Return to Transcripts main page

Starting Point with Soledad O'Brien

Romney Campaign Defends Candidate's Controversial Comments; Interview with Bob McDonnell; French Magazine Publishes Satirical Cartoon of Prophet Muhammad; Endeavour Embarks On Final Flight; "Fast And Furious" Report To Be Released; Suspended For Slur; "It's Not Elegantly Stated"; The Face Of Haiti

Aired September 19, 2012 - 07:00   ET


SOLEDAD O'BRIEN: Morning. Welcome, everybody. Our "Starting Point" this morning, the battle of the tapes. Mitt Romney stands by his message after his "those people" controversy and President Obama takes some digs on Letterman. Listen.


BARACK OBAMA, PRESIDENT OF THE UNITED STATES: One of the things I've learned as president is you represent the entire country. My expectation is is that if you want to be president, you've got to work for everybody, not just for some. And --



O'BRIEN: And this morning, brand-new fallout from the right. Will Romney's campaign be able to recover? We'll discuss that this morning.

Plus, there's a new cartoon of the Prophet Muhammad released this morning. The world is now bracing for angry protests as a result. Will we see more violence? A live report is coming up.

And today is the day the space shuttle Endeavour begins its final journey to its new home. We'll bring you liftoff live from Kennedy Space Center this morning.

We have a packed show for you. Virginia governor, Bob McDonnell, is going to be our guest. The Winklevoss Twins of Facebook fame are going to join me. Indy car champion, Ryan Hunter Ray, will be my guest, and musician Wyclef Jean is going to join us as well.

It's Wednesday, September 19th, also known as my birthday, and STARTING POINT begins right now.

A little music from Wyclef because he'll be talking to us about his new book. But our starting point this morning is Mitt Romney, who's trying to put that latest controversy in the rear view mirror, if you will. He's not making any apologies for what he said at a secretly taped fund-raiser, that nearly half of all Americans are dependent on government assistance and will support President Obama no matter what. Here's what he said.


MITT ROMNEY, (R) PRESIDENTIAL CANDIDATE: My job is not to worry about those people. I'll never convince them they should take personal responsibility and care for their lives.


O'BRIEN: The former governor may not have apologized for what he said but he did apologize for how he said it.


ROMNEY: I recognize that those people who are not paying income tax are going to say, gosh, this -- this provision that Mitt keeps talking about, lowering income taxes, that's not going to be real attractive to them. And those that are dependent upon government, and those that think government's job is to redistribute, I'm not going to get them.


O'BRIEN: The former governor takes his clarification one step further in an op-ed in "USA Today" this morning. He says this, "The dreamers and the entrepreneurs, not government, built this economy, and they can once again make it strong. My course for the American economy will encourage private investment, and personal freedom. Instead of creating a web of dependency, I will pursue policies that grow our economy, and lift Americans out of poverty."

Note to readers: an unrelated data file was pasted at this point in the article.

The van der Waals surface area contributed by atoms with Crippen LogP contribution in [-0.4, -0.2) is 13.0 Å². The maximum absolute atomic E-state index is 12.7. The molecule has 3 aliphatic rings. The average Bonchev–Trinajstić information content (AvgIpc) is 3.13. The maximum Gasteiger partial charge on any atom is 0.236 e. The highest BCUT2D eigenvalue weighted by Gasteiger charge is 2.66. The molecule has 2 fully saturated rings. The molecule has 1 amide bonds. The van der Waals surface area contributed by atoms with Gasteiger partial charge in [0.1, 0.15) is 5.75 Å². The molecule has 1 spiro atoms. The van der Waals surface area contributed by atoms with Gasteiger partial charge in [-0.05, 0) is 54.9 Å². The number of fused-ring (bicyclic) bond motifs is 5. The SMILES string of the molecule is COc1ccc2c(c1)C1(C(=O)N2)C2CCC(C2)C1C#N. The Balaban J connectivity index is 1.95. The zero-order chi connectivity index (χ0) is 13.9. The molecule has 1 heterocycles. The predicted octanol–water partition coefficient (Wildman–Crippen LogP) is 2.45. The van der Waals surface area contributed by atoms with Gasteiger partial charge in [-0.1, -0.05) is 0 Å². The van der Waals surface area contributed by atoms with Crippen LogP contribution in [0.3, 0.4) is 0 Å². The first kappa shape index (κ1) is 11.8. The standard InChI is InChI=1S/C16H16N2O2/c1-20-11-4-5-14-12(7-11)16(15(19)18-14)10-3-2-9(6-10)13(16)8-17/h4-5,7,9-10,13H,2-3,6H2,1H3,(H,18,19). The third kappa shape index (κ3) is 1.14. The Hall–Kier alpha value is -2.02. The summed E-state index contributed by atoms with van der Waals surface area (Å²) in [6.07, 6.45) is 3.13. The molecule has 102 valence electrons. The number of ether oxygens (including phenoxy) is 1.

Meanwhile, President Obama reacting to the former governor's remarks in an appearance with David Letterman last night. Here's what he said.


OBAMA: One of the things I've learned as president is you represent the entire country. And when I meet Republicans as I'm traveling around the country, they are hardworking, family people who care deeply about this country. My expectation is that if you want to be president, you've got to work for everybody, not just for some.


O'BRIEN: In just a few minutes we're going to be talking with Virginia's Governor Bob McDonnell, a Romney campaign surrogate. First a look at some of the stories making news today. John Berman has that.

JOHN BERMAN, CNN ANCHOR: Good morning and happy birthday.

O'BRIEN: Thank you. Love my birthday.

BERMAN: We're going to start with some very tense moments this morning overseas for the U.S. ambassador to China, Gary Locke. Locke's official car surrounded by a group of about 50 protesters outside the U.S. embassy in Beijing, some of them throwing cups at the vehicle and jumping all over it. The car was damaged but the ambassador was not hurt. Chinese security guards were able to step in and protect him.

Chicago public schools will finally be in session this morning for some 350,000 students. The teachers union voted yesterday to end its seven-day walkout. Teachers and support staff still have to ratify the new deal which Chicago mayor Rahm Emanuel calls an honest compromise.


KAREN LEWIS, PRESIDENT, CHICAGO TEACHERS UNION: The issue is we cannot get a perfect contract. There's no such thing as a contract that would make all of us happy. And we're realistic about that.


BERMAN: Karen Lewis, the president of the teachers' union, had accused the mayor of trying to bully members back to work.

More Americans say they are optimistic about the economy and the direction of the country, and that's helping spark something of a spike in the polls for President Obama. Take a look at the latest NBC/"Wall Street Journal" poll, the President opening a five-point lead over Mitt Romney among likely voters. That survey was taken after the two conventions but just before the GOP's challenger's controversial 47 percent comments were released this week.

The President might also be making some gains in key swing states. The latest CBS/"New York Times"/Quinnipiac poll has President Obama ahead of Mitt Romney 51 percent to 45 percent in Wisconsin. That's Paul Ryan's home state. In Virginia the President has a four-point lead over the challengers 50-46 percent. And in Colorado, it's essentially a tie, the President with a one-point edge, 48 percent to 47 percent.